Gic2012 aula2-ingles

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Gic2012 aula2-ingles

  1. 1. Information & Knowledge Management - Class 2Knowledge Management vs Knowledge Engineering Marielba Zacarias Prof. Auxiliar DEEI FCT I, Gab 2.69, Ext. 7749 mzacaria@ualg.pt http://w3.ualg.pt/~mzacaria
  2. 2. SummaryKnowledge ManagmentKnowledge Engineering
  3. 3. Knowledge Managementin Organizational andManagement Sciences
  4. 4. Types of knowledge“The Tacit Dimension”, M. Polanyi, 1966Tacit Individual knowledge embedded in experience and involves opinions, instincts, judgements and valuesExplicit Knowledge shared via oral or written means (for some, information)
  5. 5. Types of KnowledgeEmpirical: Conceptual:Tacit knowledge from Explicit knowledgeexperience articulated through language, symbols and imagesSkill & “know-how”,Atention, love and trust Designs, models, concepts aboutEnergy, passion and stress artifactsRoutines: Sistemic:Tacit knowledge routinized Explícit knowledgethrough work practices standardized, distributed and packagedKnow-how about daily Documents, Specifications,operations, organizational manuals, data bases, patentsroutines and culture and licences
  6. 6. Knowledge creation process (SECI)
  7. 7. Knowledge Chaininternal awareness know core skills and competencesinternal responsiveness explore and exploit them in value actionsexternal responsiveness capacity to satisfy market needsexternal awarenessability of perceiving how the market values product andservices
  8. 8. Chain dynamics Internal Internal AwarenessResponsiveness
  9. 9. Wrong chaininternal awareness external responsiveness extensive use of graphics, no feedback loops with management through clients, few predictive efforts memos, no knowledge sharing, static procedures external awareness and policies. Focus on product lines slow distribution channels, standardinternal responsiveness products, long innovation cycles, new ideas drowned by excessive focus on the hierarchical and excessively internal rate of return departamentalized structures
  10. 10. Right Chaininternal awareness external responsiveness awareness of strenghts and reduction of filters to access weaknesses, experiences are the market and capacity of openly communicated, focus creating partnerships with on compentencies and skills clients and competitors, proactive thinking and not on products behaviorinternal responsiveness external awareness ability of organizing competencies based on focus on service client internl awareness and market and using knowledge as needs a value-creating product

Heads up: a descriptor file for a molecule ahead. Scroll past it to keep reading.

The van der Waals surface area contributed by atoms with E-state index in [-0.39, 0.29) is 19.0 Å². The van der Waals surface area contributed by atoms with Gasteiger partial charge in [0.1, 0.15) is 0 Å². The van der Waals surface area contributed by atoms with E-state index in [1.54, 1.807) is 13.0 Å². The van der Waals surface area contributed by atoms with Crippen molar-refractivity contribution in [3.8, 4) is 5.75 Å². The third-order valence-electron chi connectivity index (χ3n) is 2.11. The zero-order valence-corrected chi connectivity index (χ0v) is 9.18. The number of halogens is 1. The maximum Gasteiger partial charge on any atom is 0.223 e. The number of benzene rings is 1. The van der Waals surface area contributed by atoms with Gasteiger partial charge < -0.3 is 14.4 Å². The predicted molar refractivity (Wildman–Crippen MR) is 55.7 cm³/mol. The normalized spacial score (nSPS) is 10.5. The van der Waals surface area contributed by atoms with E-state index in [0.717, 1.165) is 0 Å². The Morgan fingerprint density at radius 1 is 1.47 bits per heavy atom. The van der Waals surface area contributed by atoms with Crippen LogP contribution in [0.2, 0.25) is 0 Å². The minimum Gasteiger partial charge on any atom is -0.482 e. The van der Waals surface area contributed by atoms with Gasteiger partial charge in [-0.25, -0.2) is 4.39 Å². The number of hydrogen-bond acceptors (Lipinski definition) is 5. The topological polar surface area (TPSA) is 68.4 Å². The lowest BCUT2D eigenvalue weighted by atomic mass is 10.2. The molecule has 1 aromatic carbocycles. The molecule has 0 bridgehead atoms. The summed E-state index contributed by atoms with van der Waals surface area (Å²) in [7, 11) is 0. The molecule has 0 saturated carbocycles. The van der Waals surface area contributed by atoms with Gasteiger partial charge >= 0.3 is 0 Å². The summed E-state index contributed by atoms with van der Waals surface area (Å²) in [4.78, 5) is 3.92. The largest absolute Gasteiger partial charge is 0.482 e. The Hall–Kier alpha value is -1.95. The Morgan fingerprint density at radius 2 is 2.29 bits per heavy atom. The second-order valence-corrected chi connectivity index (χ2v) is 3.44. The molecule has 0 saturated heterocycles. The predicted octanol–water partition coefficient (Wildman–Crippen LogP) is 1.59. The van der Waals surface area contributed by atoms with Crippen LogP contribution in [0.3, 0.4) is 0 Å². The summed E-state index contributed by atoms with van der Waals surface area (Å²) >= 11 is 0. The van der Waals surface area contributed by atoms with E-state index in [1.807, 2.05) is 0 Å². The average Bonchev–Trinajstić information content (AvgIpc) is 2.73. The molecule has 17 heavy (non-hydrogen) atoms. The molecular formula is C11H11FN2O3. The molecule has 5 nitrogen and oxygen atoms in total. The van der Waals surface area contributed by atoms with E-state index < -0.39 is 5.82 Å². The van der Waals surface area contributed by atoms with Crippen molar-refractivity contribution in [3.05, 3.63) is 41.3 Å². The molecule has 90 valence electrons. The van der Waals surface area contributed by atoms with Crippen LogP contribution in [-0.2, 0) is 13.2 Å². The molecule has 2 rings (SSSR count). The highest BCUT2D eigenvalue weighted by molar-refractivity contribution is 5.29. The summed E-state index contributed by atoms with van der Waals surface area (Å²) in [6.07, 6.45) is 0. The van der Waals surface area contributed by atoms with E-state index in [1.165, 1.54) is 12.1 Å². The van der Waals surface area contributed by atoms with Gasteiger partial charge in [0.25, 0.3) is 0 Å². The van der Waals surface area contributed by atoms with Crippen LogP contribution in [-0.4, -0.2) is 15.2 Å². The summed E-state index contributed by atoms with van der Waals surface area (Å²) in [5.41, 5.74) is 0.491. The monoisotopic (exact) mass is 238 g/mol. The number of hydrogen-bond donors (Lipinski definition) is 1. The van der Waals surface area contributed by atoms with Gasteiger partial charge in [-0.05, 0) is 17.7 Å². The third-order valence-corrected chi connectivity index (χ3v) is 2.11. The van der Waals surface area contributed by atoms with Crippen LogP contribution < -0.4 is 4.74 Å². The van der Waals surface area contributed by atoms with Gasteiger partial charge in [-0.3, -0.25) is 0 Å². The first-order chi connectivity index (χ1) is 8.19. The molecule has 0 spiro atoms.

11. 11. KM Processes (Frapaiolo)Intermediation link knowledge-person from provider to consumerExternalization link knowledge-knowledge store in repository organize within classification system
  12. 12. KM Processes II (Frapaiolo)Internalization link knowledge-query extraction & filtering by consumerCognition link knowledge-process application of knowledge in organizational activity
  13. 13. A model for KM
  14. 14. Another model KM Influences Govern Learning Recognition of Triggers KME, Achievement ofKnowledge need Knowledge Activities Projection Available for processing in Knowledge Resources
  15. 15. Another model Competition Fashion Markets KM Influences Technology Time Govern GEPSE climate Learning Recognition of Triggers KME, Achievement ofKnowledge need Knowledge Activities Projection Available for processing in Knowledge Resources
  16. 16. KM Activities 1 External Sources AcquiringUsing Internalizing
  17. 17. KM Activities 1 External Sources Identifying knowledge in the environment and transforming it into a representation for usage and/or internalization Acquiring Identifying CapturingUsing Organizing Transferring Internalizing
  18. 18. KM Activities 2 External Sources Acquiring Knowledge ResourcesUsing Selecting Internalizing
  19. 19. KM Activities 2 External Sources Participants’ knowledge Artifacts Culture Strategy … Acquiring Knowledge ResourcesUsing Selecting Internalizing
  20. 20. KM Activities 2 External Sources Participants’ knowledge Artifacts Culture Strategy Identifying knowledge within … the organization’s KR and providing it in an appropriate Acquiring representation to an activity that needs it Knowledge ResourcesIdentifying Using SelectingCapturingOrganizingTransferring Internalizing